The 2019 New York Film Festival Kicks Off With The Academy Award Contender “The Irishman”


Yesterday, the cinematic landscape was finally altered by Martin Scorsese’s long brewing gangster epic The Irishman. Opening up the 57th New York Film Festival, the movie partners Scorsese with Netflix for their most ambitious work yet. Buzz had been huge for months, but until early Friday morning no one knew if it was truly any good. Well, I can state firsthand that it’s one of the year’s best films and a surefire awards contender. Scorsese and company knocked this one out of the park, yet again.

In case you’re not aware, the film is a truly epic mob drama and an adaptation of the book I Heard You Paint Houses. Here is how NYFF describes the movie: “The Irishman is a richly textured epic of American crime, a dense, complex story told with astonishing fluidity. Based on Charles Brandt’s nonfiction book I Heard You Paint Houses, it is a film about friendship and loyalty between men who commit unspeakable acts and turn on a dime against each other, and the possibility of redemption in a world where it seems as distant as the moon. The roster of talent behind and in front of the camera is astonishing, and at the core of The Irishman are four great artists collectively hitting a new peak: Joe Pesci as Pennsylvania mob boss Russell Bufalino, Al Pacino as Teamsters president Jimmy Hoffa, and Robert De Niro as their right-hand man, Frank Sheeran, each working in the closest harmony imaginable with the film’s incomparable creator, Martin Scorsese.” The summary does set things up nicely. In part, it centers on Sheeran’s potential involvement in the disappearance of Hoffa, though it’s as much as anything about the weight this sort of life puts on you, as Sheeran forms lifelong bonds with Bufalino, Hoffa, and others. Scorsese directs a script by Steven Zaillian. In addition to the big three of De Niro, Pacino, and Pesci, the massive cast includes Bobby Cannavale, Stephen Graham, Jack Huston, Harvey Keitel, Domenick Lombardozzi, Sebastian Maniscalco, Anna Paquin, Jesse Plemons, Ray Romano, and more. Thelma Schoonmaker once again edits, while Robbie Robertson handles the music and the cinematography is by Rodrigo Prieto. Each are firing on all cylinders.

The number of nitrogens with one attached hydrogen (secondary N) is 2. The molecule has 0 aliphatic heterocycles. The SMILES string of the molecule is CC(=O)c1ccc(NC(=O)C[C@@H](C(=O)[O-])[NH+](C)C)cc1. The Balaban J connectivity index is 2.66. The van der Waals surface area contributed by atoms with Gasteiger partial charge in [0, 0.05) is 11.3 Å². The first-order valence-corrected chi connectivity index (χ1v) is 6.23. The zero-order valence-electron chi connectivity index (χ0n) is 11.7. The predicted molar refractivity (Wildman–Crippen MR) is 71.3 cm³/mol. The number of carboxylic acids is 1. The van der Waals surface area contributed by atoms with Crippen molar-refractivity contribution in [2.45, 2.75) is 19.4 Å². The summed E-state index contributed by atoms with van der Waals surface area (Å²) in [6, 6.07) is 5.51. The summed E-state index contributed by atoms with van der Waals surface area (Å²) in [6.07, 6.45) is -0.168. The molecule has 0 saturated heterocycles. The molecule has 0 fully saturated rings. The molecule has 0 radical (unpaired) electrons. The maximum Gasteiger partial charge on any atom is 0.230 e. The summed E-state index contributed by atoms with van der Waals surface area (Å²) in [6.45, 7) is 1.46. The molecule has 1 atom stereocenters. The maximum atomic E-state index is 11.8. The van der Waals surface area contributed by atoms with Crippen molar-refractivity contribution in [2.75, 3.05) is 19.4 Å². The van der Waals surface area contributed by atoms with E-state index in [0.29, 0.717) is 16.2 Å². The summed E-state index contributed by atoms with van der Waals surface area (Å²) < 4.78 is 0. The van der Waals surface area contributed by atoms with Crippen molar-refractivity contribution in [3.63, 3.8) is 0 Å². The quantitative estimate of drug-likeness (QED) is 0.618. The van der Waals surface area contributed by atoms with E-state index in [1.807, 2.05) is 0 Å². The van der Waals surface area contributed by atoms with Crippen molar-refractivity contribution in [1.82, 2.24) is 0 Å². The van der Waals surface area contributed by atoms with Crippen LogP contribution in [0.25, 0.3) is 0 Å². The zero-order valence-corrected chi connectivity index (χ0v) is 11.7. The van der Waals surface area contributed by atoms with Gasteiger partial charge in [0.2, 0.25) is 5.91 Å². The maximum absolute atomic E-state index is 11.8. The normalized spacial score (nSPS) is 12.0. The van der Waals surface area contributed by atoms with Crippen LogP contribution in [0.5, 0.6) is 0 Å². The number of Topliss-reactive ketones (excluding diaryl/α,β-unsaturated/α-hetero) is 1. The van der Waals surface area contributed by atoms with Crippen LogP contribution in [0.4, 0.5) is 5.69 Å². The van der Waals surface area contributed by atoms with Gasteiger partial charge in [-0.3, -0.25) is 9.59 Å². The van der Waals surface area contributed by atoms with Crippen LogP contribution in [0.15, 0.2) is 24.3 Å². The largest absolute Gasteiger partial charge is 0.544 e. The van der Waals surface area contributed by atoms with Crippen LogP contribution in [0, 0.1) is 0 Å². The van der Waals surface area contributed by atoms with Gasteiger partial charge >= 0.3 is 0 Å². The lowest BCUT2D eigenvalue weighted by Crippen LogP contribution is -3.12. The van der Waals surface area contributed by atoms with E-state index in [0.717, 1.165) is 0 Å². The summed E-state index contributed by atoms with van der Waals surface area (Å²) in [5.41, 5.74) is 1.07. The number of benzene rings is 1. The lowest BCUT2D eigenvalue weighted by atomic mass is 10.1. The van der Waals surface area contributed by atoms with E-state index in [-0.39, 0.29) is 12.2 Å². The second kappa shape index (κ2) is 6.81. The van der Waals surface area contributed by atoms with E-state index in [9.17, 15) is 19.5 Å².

Right after the festival screening yesterday morning, this is what I fired off on social media: “The Irishman is a modern American crime epic and one of Martin Scorsese’s most sprawling works. Seeing Robert De Niro and Al Pacino back at the tops of their games, together no less, is a gift, while Joe Pesci is just tremendous as well. The running time flew by. It’s terrific, with a ton of gallows humor and surprising emotional heft at the end. ‪Also, since I know folks are curious, the CGI is impeccable. You’re fully immersed‬.” In short, I loved it and think we have a major Academy Award contender on our hands.

Speaking of Oscars, The Irishman is going to clean up, at least when it comes to nominations. Look for Netflix to go all out to try and lead the field, with major efforts in Best Picture, Best Director (for Scorsese), Best Actor (for De Niro), Best Supporting Actor (for Pacino and Pesci), Best Adapted Screenplay (for Zaillian), Best Production Design, Best Cinematography, Best Costume Design, Best Film Editing, Best Makeup & Hairstyling, Best Sound Editing, Best Sound Mixing, Best Original Score, and Best Visual Effects. That’s an astonishing fifteen nominations potentially on the table, which would set the Academy record. It’s not the likely outcome, but double digit nominations are certainly well within reach.

There will be more on this movie when I put up an official review tied to its release in November, but know that this is a truly beautiful and epic effort from Scorsese. In a way, every gangster flick he’s made to date has been leading up to this. It’s wonderful. Sit tight for fuller thoughts in about a month…

Stay tuned for much more on The Irishman throughout the season!

About Joey Magidson

A graduate of Stony Brook University (where he studied Cinema and Cultural Studies), resides in Brooklyn, New York. He contributes to several other film-related websites and is a member of the Broadcast Film Critics Association.

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